Chronic Hip and Back Pain? Perhaps Myofascial release can Help?

Chronic Back and Hip Pain? Perhaps Myofascial Release Can Help?

Lower back and hip pain have to be among the most common reasons clients seek the help of a therapist.

Back and hip pain usually go hand in hand; if there is pain and dysfunction in one then there will usually be pain in the other at some point.

The symptoms often associated with back and hip pain can be varied but some of the most common ones include:

  • Pain across the lower back, stretching from one hip to the other in a band like pattern.
  • Radiating pain running down the back of the leg similar to sciatica pain.
  • Extreme tenderness along the outside of the hip and thigh, often travelling down to the knee and, potentially, the foot and ankle.

When these symptoms are present, it usually doesn’t take much to make things worse. Everyday tasks such as taking a short walk to the local shops can often be enough to bring on symptoms; perhaps the pain is made worse when standing in one position for a period of time – such as when standing in a queue or stopping in the street to talk to a friend.

Many will be familiar with trying to disguise their pain as they try to maintain polite conversation!

Obviously, there can be a number of potential causes of hip and back pain but today i’d like to talk about a common finding which can be overlooked…wonky hips!

Wonky Hips?!

When presented with back and hip pain clients one of the first checks to undertake is to assess the level of the hips. This is because a hip imbalances can often be at the root cause of many hip and back pain issues.

Uneven hips can create pain and discomfort not just in the back and hips but even further afield including the knee and, potentially, the foot.

There are many different ways in which the hips can be imbalanced but for today I’d like to concentrate on one of the more common ones…when one hip sits higher than the other…known as a pelvic tilt.

What Does a Tilted Pelvis Look Like?

The pelvic tilt we are discussing today (where one side sits higher than the other) can often appear as though the hip is being hitched higher on one side. The only thing is, when a client presents with a raised hip they are usually in their natural standing position and completely unaware the hip is sitting higher until it is brought their attention!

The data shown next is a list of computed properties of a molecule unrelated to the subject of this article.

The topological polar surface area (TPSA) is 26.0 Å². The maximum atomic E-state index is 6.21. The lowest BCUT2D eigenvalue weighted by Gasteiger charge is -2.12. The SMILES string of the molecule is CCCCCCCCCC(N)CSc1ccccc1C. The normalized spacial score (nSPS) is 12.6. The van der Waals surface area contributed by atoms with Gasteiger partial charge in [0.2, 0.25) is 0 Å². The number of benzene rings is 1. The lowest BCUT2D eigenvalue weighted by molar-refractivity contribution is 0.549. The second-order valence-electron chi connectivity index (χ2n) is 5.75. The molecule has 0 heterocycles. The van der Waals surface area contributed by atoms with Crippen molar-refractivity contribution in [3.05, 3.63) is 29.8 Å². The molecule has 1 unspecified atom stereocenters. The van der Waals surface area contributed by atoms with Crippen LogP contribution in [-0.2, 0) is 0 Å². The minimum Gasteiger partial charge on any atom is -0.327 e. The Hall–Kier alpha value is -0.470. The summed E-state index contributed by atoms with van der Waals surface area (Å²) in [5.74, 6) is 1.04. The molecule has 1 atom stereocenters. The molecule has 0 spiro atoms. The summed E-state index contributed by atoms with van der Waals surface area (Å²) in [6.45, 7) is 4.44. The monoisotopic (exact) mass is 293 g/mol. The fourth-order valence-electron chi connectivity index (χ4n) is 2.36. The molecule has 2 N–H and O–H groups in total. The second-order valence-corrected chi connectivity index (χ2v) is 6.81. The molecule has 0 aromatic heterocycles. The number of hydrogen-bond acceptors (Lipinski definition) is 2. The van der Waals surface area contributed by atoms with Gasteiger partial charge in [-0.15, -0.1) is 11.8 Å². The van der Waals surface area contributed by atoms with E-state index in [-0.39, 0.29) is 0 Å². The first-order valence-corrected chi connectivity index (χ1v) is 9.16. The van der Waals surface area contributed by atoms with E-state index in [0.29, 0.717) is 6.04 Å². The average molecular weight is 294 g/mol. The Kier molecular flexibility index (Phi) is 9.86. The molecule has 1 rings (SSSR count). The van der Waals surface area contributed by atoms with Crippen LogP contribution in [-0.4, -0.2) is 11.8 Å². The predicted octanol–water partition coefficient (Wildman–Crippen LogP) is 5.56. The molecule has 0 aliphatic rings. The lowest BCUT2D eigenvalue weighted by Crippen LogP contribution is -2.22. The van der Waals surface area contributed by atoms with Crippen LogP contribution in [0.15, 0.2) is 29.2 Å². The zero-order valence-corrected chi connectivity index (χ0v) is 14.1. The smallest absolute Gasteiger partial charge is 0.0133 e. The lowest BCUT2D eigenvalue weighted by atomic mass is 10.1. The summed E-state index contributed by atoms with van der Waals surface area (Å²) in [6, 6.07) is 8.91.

As can be seen in the image above, pelvis on the right side is raised.

What Causes The Pelvis To Become Uneven?

One of the main reasons for a pelvis to be tilted is when the muscles on one hip become short and tight and begin to lift the pelvis. The main muscle responsible for creating the pelvic tilt is a muscle called the quadratus lumborum (QL). The QL muscle attaches to the lower ribs, the vertebrae (spine) of the lower back and then onto the pelvis (hips).

Image above showing QL muscle. When the muscle becomes tight, a pull is exerted on the hip and rib cage, often resulting in a raised hip and tilted pelvis. In this image, the QL muscle is shown on one side (the clients right and our left) but the muscle is on both sides, meaning the tilted pelvis can appear on either side.

When this muscle becomes tight it will shorten and begin to lift the pelvis and pull down on the rib cage above. This will often lift the pelvis higher on the side of the muscle tightness.

When one side of the pelvis sits higher than the other this can create a sidebend in the lower back and spine.

Above: When the QL muscle becomes tight, a sidebend in the torso can develop (the side bend is usually much less obvious than the one in the image!).

How Does This Create Hip and/ or Back Pain?

As we mentioned, when one side of the pelvis sits higher than the other, it will create a sidebend in the lower back. When the lower back is placed into a sidebend the joints in the spine will no longer sit straight, resulting in stiffness and restriction.

As we walk throughout the day, our spines need to be able to move freely, side bending and rotating in order to counter act the movements of the hips. If the spine is restricted in anyway and cannot create the movement required for normal gait, the body will often compensate and find the movement required from somewhere else – and in this instance that’s usually the hips. This can often cause the muscles around the hips to overwork, resulting in stiffness and eventual pain.


As can be seen in the image above, if the torso is held in a side bent position then the spine will be held in a side bent and rotated position.


Short Leg or a Tight Hip?

Another common finding when presented with a pelvic tilt is when the client appears to have one leg longer then the other.

Although leg length discrepancies do exist, true leg length differences are extremely rare. So how does the wonky pelvis come into this?!